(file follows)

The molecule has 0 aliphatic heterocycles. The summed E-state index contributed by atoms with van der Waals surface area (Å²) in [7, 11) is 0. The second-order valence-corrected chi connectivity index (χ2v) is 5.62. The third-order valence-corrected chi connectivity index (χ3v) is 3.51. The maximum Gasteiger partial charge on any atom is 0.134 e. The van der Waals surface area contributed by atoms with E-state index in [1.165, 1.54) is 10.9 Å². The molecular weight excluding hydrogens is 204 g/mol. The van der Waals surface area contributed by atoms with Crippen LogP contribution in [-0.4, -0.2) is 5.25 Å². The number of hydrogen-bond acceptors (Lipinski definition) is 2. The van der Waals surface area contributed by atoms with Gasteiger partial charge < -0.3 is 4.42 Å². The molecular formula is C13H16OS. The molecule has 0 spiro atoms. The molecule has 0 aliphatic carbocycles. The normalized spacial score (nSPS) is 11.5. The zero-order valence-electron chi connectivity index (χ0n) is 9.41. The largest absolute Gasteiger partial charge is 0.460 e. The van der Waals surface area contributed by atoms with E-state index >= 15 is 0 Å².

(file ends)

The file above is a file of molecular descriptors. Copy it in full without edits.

The molecule has 0 aliphatic heterocycles. The summed E-state index contributed by atoms with van der Waals surface area (Å²) in [7, 11) is 0. The second-order valence-corrected chi connectivity index (χ2v) is 5.62. The third-order valence-corrected chi connectivity index (χ3v) is 3.51. The maximum Gasteiger partial charge on any atom is 0.134 e. The van der Waals surface area contributed by atoms with E-state index in [1.165, 1.54) is 10.9 Å². The molecular weight excluding hydrogens is 204 g/mol. The van der Waals surface area contributed by atoms with Crippen LogP contribution in [-0.4, -0.2) is 5.25 Å². The number of hydrogen-bond acceptors (Lipinski definition) is 2. The van der Waals surface area contributed by atoms with Gasteiger partial charge < -0.3 is 4.42 Å². The molecular formula is C13H16OS. The molecule has 0 spiro atoms. The molecule has 0 aliphatic carbocycles. The normalized spacial score (nSPS) is 11.5. The zero-order valence-electron chi connectivity index (χ0n) is 9.41. The largest absolute Gasteiger partial charge is 0.460 e. The van der Waals surface area contributed by atoms with E-state index >= 15 is 0 Å².